Mae Sobczak was a relatively quiet student back in her high school days at William Penn High School. She had lots of friends and participated in the orchestra, her high school’s sorority and intramural sports after school. But she wouldn’t have labeled herself “Miss School Spirit.”
Sixty-four years later, however, things are different.
After graduation, Sobczak started organizing class reunions. Every five years, William Penn alumni get together, and, each six months, the class of ’56 catches up. On top of that, Sobczak and a group of women meet for lunch every Friday to reminisce on the old days and chat about the new.
In 2006, the class celebrated its 50th reunion. Sobczak, along with a committee, organized the event, which included a tour of the old William Penn building. The group went there excited to relive old memories, but left feeling like the building they toured was nothing like their beloved alma mater.
“When we came out to get on our bus, we were saying how it was so sad,” Sobczak said.
Over a decade later, it’s even sadder, as William Penn has sat, deteriorating, since. The classrooms, once full of students, are full of old rubble and garbage, and the halls display crude graffiti. Do a quick Google search of the old school, and you’ll find videos posted by thrill seekers, trespassers on the hunt for ghosts or just curious residents.
Over the years, many fires have been set in the building, requiring the Harrisburg Bureau of Fire’s attention.
“Structurally, that building is in phenomenal shape,” Fire Chief Brian Enterline said. “It’s more that the contents inside are burning, not the building itself. The problem is it’s a large, vacant school building. It’s very difficult to secure.”
All the while, William Penn has sat in the hands of the Harrisburg school district—too damaged to hold on to, too big and costly to give up easily.
People have wondered what will come of the grand old campus overlooking Italian Lake, the school that was once Harrisburg’s pride.
In the Day
It’s the early 1920s in Harrisburg. The city isn’t just growing; it’s thriving. Suburbanization hasn’t led to flight out of the city yet. There’s even a trolley car system. But one of the hottest topics in the city is education. People are looking for modern, quality schools.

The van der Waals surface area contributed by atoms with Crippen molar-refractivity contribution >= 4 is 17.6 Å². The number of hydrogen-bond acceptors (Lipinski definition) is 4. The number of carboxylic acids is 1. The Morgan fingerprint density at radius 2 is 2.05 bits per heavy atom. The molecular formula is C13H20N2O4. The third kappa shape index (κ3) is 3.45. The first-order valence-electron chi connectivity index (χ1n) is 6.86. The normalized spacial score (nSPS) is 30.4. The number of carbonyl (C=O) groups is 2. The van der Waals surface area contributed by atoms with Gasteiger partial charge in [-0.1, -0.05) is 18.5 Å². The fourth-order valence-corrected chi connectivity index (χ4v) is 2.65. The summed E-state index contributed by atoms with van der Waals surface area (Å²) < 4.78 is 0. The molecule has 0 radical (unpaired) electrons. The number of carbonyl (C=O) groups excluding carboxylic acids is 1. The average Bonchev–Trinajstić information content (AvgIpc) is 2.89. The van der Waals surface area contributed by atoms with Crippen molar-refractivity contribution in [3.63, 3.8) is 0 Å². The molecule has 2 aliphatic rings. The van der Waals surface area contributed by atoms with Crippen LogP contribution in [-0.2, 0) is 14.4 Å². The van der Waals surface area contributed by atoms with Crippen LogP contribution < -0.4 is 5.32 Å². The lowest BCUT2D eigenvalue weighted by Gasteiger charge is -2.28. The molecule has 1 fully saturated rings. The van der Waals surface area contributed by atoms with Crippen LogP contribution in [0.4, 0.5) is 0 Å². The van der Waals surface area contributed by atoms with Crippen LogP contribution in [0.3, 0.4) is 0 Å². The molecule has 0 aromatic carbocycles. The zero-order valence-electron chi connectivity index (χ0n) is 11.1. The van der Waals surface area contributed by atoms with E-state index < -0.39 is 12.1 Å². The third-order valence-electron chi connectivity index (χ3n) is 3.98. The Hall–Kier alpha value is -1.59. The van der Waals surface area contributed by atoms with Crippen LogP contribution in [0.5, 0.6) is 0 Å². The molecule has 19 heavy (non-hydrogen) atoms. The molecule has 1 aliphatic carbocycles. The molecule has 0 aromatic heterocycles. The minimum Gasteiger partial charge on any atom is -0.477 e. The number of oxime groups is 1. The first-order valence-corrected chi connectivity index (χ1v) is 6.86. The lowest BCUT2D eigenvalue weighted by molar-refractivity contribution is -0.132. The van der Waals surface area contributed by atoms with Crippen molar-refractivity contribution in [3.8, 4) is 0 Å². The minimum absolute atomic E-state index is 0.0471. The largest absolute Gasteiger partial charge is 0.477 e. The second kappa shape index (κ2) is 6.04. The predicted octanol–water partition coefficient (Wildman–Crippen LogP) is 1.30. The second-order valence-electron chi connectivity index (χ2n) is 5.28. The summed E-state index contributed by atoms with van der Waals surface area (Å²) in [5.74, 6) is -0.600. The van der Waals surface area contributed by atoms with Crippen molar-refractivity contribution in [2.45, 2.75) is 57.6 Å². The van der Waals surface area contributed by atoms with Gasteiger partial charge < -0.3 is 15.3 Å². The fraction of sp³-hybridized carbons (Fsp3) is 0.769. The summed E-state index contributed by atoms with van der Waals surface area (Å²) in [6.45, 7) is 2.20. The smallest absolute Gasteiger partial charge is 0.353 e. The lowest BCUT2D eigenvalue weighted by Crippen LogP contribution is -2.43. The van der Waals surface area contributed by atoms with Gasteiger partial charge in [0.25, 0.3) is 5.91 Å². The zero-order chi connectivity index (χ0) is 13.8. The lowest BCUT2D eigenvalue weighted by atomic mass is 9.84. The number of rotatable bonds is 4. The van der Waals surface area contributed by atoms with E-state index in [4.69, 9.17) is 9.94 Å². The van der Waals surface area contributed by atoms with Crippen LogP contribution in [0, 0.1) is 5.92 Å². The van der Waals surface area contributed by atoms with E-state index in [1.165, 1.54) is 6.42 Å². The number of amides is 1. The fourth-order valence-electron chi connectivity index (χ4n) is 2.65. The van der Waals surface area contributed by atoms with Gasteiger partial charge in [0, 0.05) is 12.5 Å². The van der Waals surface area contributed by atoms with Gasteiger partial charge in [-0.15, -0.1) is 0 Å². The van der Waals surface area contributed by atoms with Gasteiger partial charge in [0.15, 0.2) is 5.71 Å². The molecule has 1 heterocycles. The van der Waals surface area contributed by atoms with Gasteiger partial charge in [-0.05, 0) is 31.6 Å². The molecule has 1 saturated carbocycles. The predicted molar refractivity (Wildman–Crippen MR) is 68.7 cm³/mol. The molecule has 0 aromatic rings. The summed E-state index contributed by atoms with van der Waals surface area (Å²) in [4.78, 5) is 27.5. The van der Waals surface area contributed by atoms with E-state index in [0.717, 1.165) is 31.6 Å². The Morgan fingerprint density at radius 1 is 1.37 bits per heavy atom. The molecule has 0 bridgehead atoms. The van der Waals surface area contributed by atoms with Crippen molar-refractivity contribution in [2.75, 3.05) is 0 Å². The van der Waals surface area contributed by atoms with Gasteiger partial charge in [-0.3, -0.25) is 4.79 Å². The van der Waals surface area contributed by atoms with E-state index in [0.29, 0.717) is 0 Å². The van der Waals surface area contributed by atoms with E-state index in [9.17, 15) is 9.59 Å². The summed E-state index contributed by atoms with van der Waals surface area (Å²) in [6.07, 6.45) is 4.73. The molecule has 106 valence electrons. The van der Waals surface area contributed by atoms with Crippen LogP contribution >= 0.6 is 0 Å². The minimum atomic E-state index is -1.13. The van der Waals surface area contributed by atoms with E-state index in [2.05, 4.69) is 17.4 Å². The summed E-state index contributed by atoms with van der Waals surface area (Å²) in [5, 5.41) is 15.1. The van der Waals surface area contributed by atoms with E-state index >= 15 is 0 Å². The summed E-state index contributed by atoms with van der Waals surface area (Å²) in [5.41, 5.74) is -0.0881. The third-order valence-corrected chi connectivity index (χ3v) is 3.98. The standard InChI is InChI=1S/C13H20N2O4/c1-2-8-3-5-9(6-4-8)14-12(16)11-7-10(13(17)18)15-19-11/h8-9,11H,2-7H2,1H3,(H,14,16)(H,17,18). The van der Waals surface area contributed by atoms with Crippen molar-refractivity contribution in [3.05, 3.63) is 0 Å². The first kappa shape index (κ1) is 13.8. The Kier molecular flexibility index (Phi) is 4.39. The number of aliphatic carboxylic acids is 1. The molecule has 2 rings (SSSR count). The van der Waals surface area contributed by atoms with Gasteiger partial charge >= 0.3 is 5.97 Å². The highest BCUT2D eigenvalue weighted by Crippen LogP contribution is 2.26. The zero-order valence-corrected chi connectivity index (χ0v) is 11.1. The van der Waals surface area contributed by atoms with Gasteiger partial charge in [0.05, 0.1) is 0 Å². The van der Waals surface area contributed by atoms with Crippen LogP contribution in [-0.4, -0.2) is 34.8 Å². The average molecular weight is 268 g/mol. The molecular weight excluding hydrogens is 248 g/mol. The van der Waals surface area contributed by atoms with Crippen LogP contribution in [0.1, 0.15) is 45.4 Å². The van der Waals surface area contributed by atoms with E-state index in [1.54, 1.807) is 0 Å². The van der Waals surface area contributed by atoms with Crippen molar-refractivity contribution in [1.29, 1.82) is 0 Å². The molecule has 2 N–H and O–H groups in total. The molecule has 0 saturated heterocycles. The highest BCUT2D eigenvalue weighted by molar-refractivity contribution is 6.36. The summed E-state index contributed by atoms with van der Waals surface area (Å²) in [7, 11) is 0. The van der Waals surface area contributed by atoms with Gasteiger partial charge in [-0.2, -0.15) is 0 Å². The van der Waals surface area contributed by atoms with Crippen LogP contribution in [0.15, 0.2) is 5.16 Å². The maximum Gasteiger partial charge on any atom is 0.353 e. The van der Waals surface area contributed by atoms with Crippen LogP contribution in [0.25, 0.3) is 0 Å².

David Morrison, president of Historic Harrisburg Association, paints the picture.
People were ready to send their kids to school in the city, but the city wasn’t ready for them, he said. Many city schools were built in the post-Civil War years—the 1870s and 1880s. Once the 1920s came roaring around, the school district needed to play catch up.
“By the ‘20s, the educational infrastructure of Harrisburg was pretty obsolete,” Morrison said.
In the early 1900s, Harrisburg Technical High School, located in the building now known as Old City Hall, was built on Walnut Street and served students for many years. But with people hungry for top-notch education, Harrisburg Tech became a government center and a new, larger high school was proposed.
“In those days, the public school systems were so advanced,” Morrison said. “In some cases, people who lived in the suburbs paid to have their children attend Harrisburg schools.”
Urban architect Charles Howard Lloyd, who would later claim fame for the Zembo Shrine, was busy designing schools. Harrisburg Tech and Simon Cameron School (1896) were formed in his signature gothic style. It was only fitting that the district called upon him for the new school they would call Hoffman’s Woods School (later William Penn), Morrison explained.
But Allison Hill families wanted a school of their own that their kids could walk to. So, the district decided on two separate schools—John Harris and William Penn.
William Penn building plans were scaled back to save funds for the second school on the Hill, but the new blueprints were hardly modest.
“They had huge halls,” local historian and William Penn alum Calobe Jackson recalled. “We would start track right after Christmas, and we would run through the halls for practice.”
Jackson graduated from the class of 1948. He remembers an indoor courtyard and a grandiose auditorium with a balcony. It was beautiful and well designed, he said.
In addition, there was a kitchen, cafeteria, housekeeping suite, science and lab rooms and shop spaces for tech courses, amongst other classrooms, according to “Building Harrisburg,” a book by historian Ken Frew.